If you’re looking for a way to take your haircuts to the next level, adding texture could be the key. No matter the length, texturizing is a unique way to remove weight, add interest or create movement. Now, where to start? “One of the things we’ve discovered after traveling around teaching in salons is that many stylists are unsure of where to start texturizing hair in bobs and layers to decrease bulk and increase movement,” says Andrew Carruthers, education director for Sam Villa. It may seem like a very elementary concept, but it’s one of those theories that are worth brushing up on. Follow the video below and keep reading to see our top tips and techniques!
As a rule of thumb, Carruthers advises starting texturizing where the actual weight is. It sounds like the obvious, but it is easy to get sidetracked from this concept. To learn more about specific haircuts, Carruthers details the steps to be taken whether working on a bob or layers.
Heaviness usually occurs around the base of the hairline. To begin section out within the cut, clip top layers away and starting at the bottom dense area, then use a Sam Villa Signature Series InvisiBlend Shear to gently remove weight. These shears only take away a small amount of hair at a time, so a stylist can be aggressive while texturizing without taking out too much hair and creating peaks and valleys. Start at the bottom and approach removing the weight from the inside out and then start to work up in sections.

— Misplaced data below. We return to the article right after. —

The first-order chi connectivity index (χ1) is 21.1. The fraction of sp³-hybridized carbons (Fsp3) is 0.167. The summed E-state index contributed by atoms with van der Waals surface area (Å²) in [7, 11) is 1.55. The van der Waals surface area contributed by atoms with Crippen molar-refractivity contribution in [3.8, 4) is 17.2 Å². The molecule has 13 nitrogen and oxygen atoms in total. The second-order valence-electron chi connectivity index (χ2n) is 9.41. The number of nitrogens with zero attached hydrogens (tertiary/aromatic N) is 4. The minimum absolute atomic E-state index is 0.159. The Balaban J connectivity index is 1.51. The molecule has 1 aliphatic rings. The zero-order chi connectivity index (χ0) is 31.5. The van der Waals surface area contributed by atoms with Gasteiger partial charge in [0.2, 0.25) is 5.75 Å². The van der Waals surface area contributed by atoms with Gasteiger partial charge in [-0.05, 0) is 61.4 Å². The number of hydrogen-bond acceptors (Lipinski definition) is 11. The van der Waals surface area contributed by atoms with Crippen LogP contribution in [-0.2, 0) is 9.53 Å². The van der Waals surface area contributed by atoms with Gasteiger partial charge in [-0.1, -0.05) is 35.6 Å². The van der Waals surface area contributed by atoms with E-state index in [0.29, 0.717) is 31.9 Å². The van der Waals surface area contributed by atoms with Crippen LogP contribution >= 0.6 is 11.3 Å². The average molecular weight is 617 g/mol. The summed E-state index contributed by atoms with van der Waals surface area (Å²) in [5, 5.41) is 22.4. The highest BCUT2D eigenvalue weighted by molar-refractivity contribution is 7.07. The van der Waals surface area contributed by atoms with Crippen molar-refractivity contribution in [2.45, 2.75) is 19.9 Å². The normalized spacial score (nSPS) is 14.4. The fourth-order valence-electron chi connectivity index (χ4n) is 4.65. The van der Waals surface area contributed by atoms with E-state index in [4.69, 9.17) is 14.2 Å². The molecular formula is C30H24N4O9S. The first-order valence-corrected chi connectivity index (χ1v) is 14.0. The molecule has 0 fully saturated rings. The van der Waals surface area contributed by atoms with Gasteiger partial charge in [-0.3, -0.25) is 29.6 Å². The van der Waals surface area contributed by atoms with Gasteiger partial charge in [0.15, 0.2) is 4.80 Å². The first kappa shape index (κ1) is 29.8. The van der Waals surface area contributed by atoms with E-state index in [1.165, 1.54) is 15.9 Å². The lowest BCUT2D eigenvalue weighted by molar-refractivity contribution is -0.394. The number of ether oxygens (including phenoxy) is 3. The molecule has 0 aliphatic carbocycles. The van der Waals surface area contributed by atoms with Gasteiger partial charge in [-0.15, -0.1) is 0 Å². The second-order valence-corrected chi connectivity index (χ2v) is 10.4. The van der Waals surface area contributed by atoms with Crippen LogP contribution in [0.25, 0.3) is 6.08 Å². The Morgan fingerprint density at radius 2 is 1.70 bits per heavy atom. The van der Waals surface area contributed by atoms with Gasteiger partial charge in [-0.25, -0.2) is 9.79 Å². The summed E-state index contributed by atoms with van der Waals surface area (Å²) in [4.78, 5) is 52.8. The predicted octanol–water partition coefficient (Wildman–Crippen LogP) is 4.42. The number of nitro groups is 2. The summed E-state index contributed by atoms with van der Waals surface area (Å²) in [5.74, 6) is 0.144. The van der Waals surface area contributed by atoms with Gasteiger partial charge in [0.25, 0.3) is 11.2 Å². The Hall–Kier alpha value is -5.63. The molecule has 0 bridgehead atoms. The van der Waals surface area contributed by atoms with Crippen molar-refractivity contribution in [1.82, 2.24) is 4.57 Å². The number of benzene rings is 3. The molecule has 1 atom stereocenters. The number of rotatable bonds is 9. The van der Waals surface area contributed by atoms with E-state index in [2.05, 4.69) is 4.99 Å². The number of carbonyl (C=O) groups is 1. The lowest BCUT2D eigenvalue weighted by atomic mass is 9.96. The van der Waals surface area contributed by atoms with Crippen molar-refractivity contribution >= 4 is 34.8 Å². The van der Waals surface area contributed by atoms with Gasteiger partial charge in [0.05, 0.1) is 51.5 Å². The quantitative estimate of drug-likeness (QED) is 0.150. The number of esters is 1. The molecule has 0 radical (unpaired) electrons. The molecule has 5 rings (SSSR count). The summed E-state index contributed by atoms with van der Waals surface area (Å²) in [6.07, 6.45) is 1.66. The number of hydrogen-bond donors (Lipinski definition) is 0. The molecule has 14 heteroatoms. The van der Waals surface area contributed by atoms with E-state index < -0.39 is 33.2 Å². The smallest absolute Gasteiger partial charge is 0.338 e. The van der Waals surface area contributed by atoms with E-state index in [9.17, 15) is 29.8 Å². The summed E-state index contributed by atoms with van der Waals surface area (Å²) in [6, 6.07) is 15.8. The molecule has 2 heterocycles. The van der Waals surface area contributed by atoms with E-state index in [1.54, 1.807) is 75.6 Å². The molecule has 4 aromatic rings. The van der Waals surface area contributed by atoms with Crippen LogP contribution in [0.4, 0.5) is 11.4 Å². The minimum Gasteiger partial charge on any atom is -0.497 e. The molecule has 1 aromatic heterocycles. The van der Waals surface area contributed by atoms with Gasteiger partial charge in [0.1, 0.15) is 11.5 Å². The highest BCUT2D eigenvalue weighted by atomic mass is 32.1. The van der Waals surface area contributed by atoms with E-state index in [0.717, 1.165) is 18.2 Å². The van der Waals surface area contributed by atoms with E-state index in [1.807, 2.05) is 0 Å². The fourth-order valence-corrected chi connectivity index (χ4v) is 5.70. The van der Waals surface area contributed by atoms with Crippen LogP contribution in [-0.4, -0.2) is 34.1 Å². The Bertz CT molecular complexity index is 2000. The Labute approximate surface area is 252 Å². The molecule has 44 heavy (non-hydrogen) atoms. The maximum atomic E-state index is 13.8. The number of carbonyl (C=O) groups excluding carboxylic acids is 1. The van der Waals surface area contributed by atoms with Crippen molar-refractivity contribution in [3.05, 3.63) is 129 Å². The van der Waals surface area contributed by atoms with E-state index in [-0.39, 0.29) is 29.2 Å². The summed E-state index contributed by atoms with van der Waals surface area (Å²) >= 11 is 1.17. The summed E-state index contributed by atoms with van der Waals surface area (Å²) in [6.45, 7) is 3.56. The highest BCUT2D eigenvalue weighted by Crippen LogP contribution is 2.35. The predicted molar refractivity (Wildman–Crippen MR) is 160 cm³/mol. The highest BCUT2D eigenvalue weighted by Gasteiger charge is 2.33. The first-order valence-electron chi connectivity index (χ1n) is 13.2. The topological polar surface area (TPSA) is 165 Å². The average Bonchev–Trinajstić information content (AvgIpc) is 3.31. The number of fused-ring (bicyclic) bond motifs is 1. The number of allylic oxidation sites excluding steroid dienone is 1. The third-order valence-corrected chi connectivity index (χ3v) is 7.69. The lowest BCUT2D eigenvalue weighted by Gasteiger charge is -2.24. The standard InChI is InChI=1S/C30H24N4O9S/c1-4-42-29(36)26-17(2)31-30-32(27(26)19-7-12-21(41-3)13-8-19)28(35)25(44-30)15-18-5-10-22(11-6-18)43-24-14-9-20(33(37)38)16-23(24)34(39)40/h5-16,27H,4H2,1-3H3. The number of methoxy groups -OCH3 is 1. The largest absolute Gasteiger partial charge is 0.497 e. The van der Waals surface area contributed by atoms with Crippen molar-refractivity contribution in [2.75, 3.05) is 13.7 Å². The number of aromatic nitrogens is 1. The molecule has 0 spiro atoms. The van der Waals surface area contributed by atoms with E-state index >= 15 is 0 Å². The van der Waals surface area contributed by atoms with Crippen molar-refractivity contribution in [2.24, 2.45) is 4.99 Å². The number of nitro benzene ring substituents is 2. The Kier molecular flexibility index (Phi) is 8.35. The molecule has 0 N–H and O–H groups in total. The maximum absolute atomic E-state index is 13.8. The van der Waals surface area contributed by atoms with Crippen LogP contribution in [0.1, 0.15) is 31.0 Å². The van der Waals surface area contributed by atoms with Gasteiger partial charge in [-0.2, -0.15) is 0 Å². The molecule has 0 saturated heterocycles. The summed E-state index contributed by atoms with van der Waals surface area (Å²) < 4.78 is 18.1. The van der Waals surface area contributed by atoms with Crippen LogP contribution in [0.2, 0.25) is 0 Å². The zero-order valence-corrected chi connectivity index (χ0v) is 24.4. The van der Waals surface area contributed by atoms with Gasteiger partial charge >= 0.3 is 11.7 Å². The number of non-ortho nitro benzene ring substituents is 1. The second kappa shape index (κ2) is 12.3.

Due to low elevation, some layers appear to have a shelf-like feeling, and it’s tempting to grab that top shelf area and texturize to try to diminish it. But, if both the underlying hair and the weightier sections of hair are being lightened, there is not actually going to be a change in the balance. Instead, address the weighted area directly, just grab it and cut into it to soften it.
“Again, this may seem pretty basic for some, but that’s what education is for, to cover all aspects of our craft from the practical honest information to the more complex…anything and everything that is going to help stylists every day behind the chair,” adds Carruthers.